Top Tools for Learning 2022 [Jane Hart]

Top Tools for Learning 2022

 

Top tools for learning 2022 — from toptools4learning.com by Jane Hart

Excerpt:

In fact, it has become clear that whilst 2021 was the year of experimentation – with an explosion of tools being used as people tried out new things, 2022 has been the year of consolidation – with people reverting to their trusty old favourites. In fact, many of the tools that were knocked off their perches in 2021, have now recovered their lost ground this year.


Also somewhat relevant/see:


 

From DSC:
The following two items make me wonder how Extended Reality (XR)-related techs will impact theatre, gaming, opera, & other forms of entertainment.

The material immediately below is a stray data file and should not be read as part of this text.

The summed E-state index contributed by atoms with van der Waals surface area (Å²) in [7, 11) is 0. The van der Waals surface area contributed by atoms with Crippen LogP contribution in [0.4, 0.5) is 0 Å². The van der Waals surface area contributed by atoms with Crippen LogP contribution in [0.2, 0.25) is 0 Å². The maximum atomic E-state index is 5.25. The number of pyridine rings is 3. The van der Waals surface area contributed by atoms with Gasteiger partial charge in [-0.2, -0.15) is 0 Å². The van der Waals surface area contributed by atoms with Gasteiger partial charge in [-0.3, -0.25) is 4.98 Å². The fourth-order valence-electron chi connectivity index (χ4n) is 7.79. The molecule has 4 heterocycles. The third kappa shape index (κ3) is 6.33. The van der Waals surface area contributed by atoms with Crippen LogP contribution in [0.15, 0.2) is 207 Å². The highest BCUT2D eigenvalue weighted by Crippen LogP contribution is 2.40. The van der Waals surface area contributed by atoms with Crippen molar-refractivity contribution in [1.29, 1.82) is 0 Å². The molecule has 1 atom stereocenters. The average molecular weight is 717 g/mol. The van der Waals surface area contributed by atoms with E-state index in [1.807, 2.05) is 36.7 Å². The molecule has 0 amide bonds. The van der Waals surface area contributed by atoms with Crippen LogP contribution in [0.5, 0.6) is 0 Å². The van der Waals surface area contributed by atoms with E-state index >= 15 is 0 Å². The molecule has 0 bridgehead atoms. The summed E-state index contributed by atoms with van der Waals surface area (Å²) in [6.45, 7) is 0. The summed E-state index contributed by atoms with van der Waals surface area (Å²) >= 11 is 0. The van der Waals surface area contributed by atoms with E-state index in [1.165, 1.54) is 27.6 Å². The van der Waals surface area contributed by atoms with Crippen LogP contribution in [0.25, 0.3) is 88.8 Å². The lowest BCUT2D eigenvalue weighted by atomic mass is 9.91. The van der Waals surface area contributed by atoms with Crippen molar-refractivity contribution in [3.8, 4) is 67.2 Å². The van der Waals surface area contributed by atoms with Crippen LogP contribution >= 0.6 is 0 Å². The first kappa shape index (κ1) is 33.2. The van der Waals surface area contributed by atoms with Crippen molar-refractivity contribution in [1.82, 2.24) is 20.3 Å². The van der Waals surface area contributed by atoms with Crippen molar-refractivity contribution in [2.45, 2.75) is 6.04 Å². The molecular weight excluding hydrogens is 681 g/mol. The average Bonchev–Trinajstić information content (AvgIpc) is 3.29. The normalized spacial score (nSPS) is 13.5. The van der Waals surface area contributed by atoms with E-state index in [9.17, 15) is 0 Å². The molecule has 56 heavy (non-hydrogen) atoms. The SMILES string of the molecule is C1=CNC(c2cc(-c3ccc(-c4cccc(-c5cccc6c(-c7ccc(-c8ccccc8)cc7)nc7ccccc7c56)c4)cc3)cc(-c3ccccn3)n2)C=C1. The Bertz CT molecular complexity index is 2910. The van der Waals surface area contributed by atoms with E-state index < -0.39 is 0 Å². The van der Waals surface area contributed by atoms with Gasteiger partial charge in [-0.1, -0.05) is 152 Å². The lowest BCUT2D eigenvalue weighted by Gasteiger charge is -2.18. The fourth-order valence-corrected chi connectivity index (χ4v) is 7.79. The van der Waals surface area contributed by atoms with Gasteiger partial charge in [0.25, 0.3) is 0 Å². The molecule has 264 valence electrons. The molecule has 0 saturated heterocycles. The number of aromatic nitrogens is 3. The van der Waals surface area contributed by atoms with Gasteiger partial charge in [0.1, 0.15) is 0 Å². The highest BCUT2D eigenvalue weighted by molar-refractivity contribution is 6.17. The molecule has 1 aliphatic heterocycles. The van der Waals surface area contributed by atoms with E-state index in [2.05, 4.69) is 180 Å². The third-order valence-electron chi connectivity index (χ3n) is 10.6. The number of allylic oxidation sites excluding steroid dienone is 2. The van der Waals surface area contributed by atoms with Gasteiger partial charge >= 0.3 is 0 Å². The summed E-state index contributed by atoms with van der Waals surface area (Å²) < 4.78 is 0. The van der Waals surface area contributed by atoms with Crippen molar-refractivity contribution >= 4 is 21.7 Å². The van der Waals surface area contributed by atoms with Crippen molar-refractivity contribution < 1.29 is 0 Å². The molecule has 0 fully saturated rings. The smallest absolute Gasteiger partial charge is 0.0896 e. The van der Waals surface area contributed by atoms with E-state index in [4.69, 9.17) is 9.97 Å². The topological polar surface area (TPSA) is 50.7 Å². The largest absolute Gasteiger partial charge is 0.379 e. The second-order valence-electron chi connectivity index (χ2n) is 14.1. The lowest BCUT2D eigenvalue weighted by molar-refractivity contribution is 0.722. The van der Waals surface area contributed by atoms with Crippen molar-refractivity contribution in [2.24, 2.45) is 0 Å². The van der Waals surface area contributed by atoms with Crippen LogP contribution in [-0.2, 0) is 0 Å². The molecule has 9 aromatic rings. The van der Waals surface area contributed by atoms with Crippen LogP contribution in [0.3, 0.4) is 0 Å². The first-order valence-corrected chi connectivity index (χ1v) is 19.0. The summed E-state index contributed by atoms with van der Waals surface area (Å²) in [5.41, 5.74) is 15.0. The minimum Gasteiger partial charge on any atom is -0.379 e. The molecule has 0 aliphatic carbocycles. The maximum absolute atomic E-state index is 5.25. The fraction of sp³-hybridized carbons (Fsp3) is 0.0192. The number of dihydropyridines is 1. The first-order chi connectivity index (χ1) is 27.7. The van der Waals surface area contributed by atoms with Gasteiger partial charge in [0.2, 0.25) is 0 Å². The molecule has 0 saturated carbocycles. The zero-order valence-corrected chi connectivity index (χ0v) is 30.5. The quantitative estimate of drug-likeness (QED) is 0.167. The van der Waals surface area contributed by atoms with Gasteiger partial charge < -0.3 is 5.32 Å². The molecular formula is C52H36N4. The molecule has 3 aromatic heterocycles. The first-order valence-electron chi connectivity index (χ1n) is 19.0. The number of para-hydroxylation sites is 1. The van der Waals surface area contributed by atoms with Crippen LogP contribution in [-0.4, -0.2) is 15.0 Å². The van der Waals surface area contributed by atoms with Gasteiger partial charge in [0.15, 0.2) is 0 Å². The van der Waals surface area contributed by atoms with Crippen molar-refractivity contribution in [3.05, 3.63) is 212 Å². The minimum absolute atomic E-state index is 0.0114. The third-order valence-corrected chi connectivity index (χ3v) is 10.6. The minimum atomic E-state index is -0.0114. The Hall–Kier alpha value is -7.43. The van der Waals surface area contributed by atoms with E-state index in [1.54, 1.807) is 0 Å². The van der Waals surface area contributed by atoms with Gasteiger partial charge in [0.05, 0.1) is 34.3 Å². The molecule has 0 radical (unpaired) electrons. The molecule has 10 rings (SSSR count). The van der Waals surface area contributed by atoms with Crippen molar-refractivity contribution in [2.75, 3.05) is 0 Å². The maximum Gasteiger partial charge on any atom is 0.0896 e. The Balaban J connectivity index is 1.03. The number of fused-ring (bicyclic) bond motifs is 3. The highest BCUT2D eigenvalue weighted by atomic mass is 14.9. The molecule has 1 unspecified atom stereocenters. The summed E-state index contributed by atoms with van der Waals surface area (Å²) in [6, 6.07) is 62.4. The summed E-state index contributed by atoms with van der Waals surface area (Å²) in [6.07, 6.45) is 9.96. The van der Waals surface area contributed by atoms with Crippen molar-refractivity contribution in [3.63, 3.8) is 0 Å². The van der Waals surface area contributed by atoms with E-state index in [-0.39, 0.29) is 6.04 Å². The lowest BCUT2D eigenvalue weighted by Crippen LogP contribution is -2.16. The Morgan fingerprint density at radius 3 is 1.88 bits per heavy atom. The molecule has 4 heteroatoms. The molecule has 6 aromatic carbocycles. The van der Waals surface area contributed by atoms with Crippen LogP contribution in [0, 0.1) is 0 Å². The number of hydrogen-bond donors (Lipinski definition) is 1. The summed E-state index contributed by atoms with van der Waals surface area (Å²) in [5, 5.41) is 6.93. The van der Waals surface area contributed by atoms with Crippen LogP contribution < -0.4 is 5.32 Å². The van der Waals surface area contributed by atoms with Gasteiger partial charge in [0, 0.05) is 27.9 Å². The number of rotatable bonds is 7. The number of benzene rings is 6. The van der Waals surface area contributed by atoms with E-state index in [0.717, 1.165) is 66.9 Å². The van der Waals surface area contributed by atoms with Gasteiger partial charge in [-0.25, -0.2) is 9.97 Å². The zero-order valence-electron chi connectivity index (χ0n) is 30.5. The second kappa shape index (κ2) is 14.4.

AR Opera Glasses Could Change Broadway Forever — from vrscout.com by Kyle Melnick

Excerpt:

Immersive technology brings the stage to life like never before.

Students from the South Korean Hongik University have developed a pair of reimagined 19th-century opera glasses that utilize AR technology to immerse spectators in Broadway shows in a variety of unique and imaginative ways. The device is compatible with popular shows such as Wicked, Aladdin, Cats, Mamma Mia, and Frozen.

Reddot_Rene from ???/??????? on Vimeo.


What ‘Shakespeare Karaoke’ Teaches About the Virtual Reality Future — from edsurge.com by Rebecca Koenig
Does technology work better as a solo encounter or a group experience?

Excerpt:

To immerse, or not to immerse?

For professors designing virtual reality versions of Shakespeare’s plays, that is the question. The answer(s) may have implications for designing new edtech tools—and VR technology intended to be used beyond the classroom, too.